Sometimes a painting such as the piece highlighted titled Still I Rise, inspires a collective reaction of celebration and empowerment.  Finding her voice is a goal that every woman has. There is an assumption that with the #metoo movement women are allowed to speak and to stand up, but I don’t think this is the case. In fact, there are many messages that young teenage girls receive that say that they just aren’t good enough. That their voice, with its brightness and loudness, is not acceptable.

Awareness of the Subtle Messages

For the past eight years, my daughter has played hockey. This sport is not based upon the construction beauty, or how they look, but on the initiative and motivation on the ice. Two traits that I try to teach my daughter. I expected that the coaches would promote these values along with the respect that girls need to be able to express themselves. The value of being able to speak, to be themselves is especially important as young women enter into early teens. The ability to express their power, in turn, makes for a girl to withstand intimidation either from school, friends and eventually the workplace. But what do you do when your daughter is in a situation that does not allow her to speak? That she must be quiet, to accept and allow the Coach on the team to bully and be intimidating. The reason for not speaking? She is accused of being a trouble maker. Watching your daughter struggle with the personalities of fellow players, and the Coach staff was difficult. At the end of the season, we left with the knowledge that we both tried to assert ourselves and still enjoy the game. We both knew that this sport did more damage than not.

A Painting that Reminds Us Of Freedom.

Painting images that have an empowered sensibility reminds us that the images we have around us are important. In an article by J. Francis Davis titled “Power of Images: Creating the Myths of Our  Time”, stated that “myths are the ideas and stories that motivate daily behaviour.” Myths comes from images and if we surround ourselves with images that state it is Right to be Free then that in turn makes us stronger.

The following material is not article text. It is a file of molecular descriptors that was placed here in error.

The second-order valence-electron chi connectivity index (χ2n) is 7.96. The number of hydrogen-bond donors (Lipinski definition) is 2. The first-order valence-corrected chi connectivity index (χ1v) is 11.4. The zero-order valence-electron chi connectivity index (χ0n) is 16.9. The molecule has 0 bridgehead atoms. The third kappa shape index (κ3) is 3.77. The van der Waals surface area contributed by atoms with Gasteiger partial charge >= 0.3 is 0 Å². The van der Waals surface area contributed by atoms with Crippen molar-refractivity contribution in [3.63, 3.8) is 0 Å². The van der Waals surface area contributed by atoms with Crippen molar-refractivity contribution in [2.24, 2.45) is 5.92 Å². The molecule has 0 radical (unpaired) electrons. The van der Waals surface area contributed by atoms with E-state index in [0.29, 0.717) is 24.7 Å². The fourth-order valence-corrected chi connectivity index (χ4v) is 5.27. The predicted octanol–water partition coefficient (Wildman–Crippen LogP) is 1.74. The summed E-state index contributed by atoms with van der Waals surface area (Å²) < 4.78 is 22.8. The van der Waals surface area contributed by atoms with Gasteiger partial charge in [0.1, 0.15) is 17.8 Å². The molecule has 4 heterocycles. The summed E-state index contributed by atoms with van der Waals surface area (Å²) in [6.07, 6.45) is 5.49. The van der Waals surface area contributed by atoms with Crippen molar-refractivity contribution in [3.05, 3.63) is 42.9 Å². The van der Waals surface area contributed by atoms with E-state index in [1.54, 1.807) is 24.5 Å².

It is important to keep affirming that a young teenage girl has the right to speak up. For me, this painting and the group of pieces that I have created in my Women Series strikes at the core of being a woman- one who has the right to speak and be herself.

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The Handmade is the perfect Gift

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As you know, the handmade, one of a kind gift is the perfect choice!  The question is why?

Your Creative Voice in Giving

As the search for the perfect gift comes upon us for the holiday season, we are struggling to find the present that speaks to our own creative voice. This creative voice, which can also be know as the “original voice” speaks to our own creativity. This may seem a bit abstract, but I have often wondered why we are so attracted to finding the maker of the piece of craft or art. With a culture flooded with products, the search for uniqueness is a premium.